Bitcoin will face two really big tests this week.
First, the price it will “float” at when Australia’s first direct Bitcoin and Ethereum exchange traded funds are listed and secondly, how strong demand for the new ETF’s will be.
With Wednesday the likely listing date for the Cosmos and possibly 21Shares/ETF Securities products pending final regulatory approvals, the stage is set for a test of demand for Bitcoin in Australia.
The cryptocurrency has had a rocky start to this year, falling around 15% as markets turned risk off in the face of rising inflation and interest rates.
However, the arrival of a physically backed Bitcoin ETF is something of a game changer because it greatly widens the pool of available investors and increases the safety of the investment, given the amount of regulation around custody of coins.
In the case of the Cosmos product, it is backed by the Purpose Bitcoin ETF Toronto listed fund, with the Cosmos ETF buying shares in the Purpose product directly.
The 21Shares/ETF Securities product is backed by tokens held in cold storage by Coinbase Global Inc.
Apart from broadening the market for Bitcoin and Ether, the arrival of spot priced ETF’s will be a real test of the longer-term future for crypto assets.
There is a massive divide in opinions about that future of Bitcoin with naysayers such as Jeremy Grantham saying it is a massive bubble and could eventually be worth nothing.
Others such as Cathie Wood, chief executive of US-based investment management firm Ark Invest, claim that a single bitcoin will be worth more than US$1 million (A$1.3 million) by 2030.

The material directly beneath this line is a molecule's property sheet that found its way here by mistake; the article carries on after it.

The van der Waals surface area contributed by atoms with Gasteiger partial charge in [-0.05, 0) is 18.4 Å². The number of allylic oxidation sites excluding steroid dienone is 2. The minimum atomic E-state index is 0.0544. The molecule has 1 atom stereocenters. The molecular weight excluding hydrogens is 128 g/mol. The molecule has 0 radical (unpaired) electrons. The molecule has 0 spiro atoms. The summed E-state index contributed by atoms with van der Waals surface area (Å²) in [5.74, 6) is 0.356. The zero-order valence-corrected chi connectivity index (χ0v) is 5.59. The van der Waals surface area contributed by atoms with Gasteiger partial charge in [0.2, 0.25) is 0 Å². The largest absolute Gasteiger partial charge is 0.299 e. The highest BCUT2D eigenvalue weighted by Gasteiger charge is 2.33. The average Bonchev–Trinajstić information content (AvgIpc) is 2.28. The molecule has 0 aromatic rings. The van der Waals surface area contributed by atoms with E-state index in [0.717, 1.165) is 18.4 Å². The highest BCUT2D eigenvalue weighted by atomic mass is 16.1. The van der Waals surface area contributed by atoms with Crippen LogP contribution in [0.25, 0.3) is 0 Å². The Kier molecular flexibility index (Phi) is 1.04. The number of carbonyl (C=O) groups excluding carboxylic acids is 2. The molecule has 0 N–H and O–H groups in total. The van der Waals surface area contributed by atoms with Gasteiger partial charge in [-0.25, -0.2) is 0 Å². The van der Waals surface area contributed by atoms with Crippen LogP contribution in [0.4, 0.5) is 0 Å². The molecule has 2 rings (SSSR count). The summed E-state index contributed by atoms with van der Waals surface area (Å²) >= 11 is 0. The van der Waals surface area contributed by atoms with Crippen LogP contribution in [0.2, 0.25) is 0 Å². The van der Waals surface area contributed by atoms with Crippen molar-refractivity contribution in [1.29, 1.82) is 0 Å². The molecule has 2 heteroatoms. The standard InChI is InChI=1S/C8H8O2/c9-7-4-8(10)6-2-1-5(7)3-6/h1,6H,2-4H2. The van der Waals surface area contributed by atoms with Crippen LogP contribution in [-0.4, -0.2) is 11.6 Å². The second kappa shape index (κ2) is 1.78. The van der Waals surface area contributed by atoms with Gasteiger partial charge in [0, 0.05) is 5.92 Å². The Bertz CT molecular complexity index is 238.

They can’t both be right but the bigger question for Bitcoin investors is whether the much-vaunted lack of correlation between Bitcoin and other assets is real or sustainable.
Critics point to the poor performance of crypto assets in general this year as proof that they are not the hedge against inflation that has been claimed and that they are just another risk asset that has been marked down in response to a global tightening of ultra-loose monetary policies around the world.
Fans of crypto rightly point out that there is much more discipline in the production and supply of most crypto assets compared to fiat currencies such as the US dollar which have arguably been dramatically over-produced through a long period of money printing.
The winner of that battle will only be determined by time, with the potential production of digital currencies by central banks using the same blockchain technology that powers Bitcoin also a complicating factor.
The decision to buy a Bitcoin than a Chinese digital Renminbi or other central bank digital currency is effectively a call on whether you trust existing monetary regulators or those technology fans that created the tight rules around the creation of crypto assets.
Either way you look at it, the launch of more transparent and easily traded bitcoin is a welcome innovation that in time will answer all of these questions, leaving the question of whether and how much of this sort of asset you should buy where it belongs – in the hands of the investor.